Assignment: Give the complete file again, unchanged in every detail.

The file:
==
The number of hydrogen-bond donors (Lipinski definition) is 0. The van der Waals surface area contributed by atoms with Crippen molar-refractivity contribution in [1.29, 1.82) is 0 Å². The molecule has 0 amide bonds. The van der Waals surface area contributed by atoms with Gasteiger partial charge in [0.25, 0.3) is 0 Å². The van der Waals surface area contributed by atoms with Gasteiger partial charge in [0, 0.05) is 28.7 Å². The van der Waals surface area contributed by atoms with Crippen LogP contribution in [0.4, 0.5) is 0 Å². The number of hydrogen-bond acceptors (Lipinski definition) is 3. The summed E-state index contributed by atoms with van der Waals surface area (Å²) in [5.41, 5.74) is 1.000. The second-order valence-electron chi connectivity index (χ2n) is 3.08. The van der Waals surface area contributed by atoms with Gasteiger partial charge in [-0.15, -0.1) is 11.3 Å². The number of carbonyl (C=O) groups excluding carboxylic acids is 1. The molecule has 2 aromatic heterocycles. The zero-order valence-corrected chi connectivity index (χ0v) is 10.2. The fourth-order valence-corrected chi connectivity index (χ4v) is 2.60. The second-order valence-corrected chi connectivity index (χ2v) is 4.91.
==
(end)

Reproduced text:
The number of hydrogen-bond donors (Lipinski definition) is 0. The van der Waals surface area contributed by atoms with Crippen molar-refractivity contribution in [1.29, 1.82) is 0 Å². The molecule has 0 amide bonds. The van der Waals surface area contributed by atoms with Gasteiger partial charge in [0.25, 0.3) is 0 Å². The van der Waals surface area contributed by atoms with Gasteiger partial charge in [0, 0.05) is 28.7 Å². The van der Waals surface area contributed by atoms with Crippen LogP contribution in [0.4, 0.5) is 0 Å². The number of hydrogen-bond acceptors (Lipinski definition) is 3. The summed E-state index contributed by atoms with van der Waals surface area (Å²) in [5.41, 5.74) is 1.000. The second-order valence-electron chi connectivity index (χ2n) is 3.08. The van der Waals surface area contributed by atoms with Gasteiger partial charge in [-0.15, -0.1) is 11.3 Å². The number of carbonyl (C=O) groups excluding carboxylic acids is 1. The molecule has 2 aromatic heterocycles. The zero-order valence-corrected chi connectivity index (χ0v) is 10.2. The fourth-order valence-corrected chi connectivity index (χ4v) is 2.60. The second-order valence-corrected chi connectivity index (χ2v) is 4.91.